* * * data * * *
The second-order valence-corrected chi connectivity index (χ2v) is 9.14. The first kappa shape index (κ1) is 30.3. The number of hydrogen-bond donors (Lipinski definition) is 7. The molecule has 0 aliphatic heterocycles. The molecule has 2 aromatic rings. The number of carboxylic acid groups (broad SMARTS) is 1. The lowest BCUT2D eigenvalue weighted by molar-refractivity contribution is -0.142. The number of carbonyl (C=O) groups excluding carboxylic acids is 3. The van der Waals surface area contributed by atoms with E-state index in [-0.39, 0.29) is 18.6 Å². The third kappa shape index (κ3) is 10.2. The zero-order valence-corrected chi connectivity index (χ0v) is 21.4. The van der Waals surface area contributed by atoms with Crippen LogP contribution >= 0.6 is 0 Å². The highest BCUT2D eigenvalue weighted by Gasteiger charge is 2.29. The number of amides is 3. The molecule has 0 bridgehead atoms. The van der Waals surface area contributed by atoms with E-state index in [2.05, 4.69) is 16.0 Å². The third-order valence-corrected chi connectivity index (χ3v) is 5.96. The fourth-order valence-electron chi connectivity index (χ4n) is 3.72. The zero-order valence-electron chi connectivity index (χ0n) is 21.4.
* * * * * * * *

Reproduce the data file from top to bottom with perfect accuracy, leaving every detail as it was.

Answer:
The second-order valence-corrected chi connectivity index (χ2v) is 9.14. The first kappa shape index (κ1) is 30.3. The number of hydrogen-bond donors (Lipinski definition) is 7. The molecule has 0 aliphatic heterocycles. The molecule has 2 aromatic rings. The number of carboxylic acid groups (broad SMARTS) is 1. The lowest BCUT2D eigenvalue weighted by molar-refractivity contribution is -0.142. The number of carbonyl (C=O) groups excluding carboxylic acids is 3. The van der Waals surface area contributed by atoms with E-state index in [-0.39, 0.29) is 18.6 Å². The third kappa shape index (κ3) is 10.2. The zero-order valence-corrected chi connectivity index (χ0v) is 21.4. The van der Waals surface area contributed by atoms with Crippen LogP contribution >= 0.6 is 0 Å². The highest BCUT2D eigenvalue weighted by Gasteiger charge is 2.29. The number of amides is 3. The molecule has 0 bridgehead atoms. The van der Waals surface area contributed by atoms with E-state index in [2.05, 4.69) is 16.0 Å². The third-order valence-corrected chi connectivity index (χ3v) is 5.96. The fourth-order valence-electron chi connectivity index (χ4n) is 3.72. The zero-order valence-electron chi connectivity index (χ0n) is 21.4.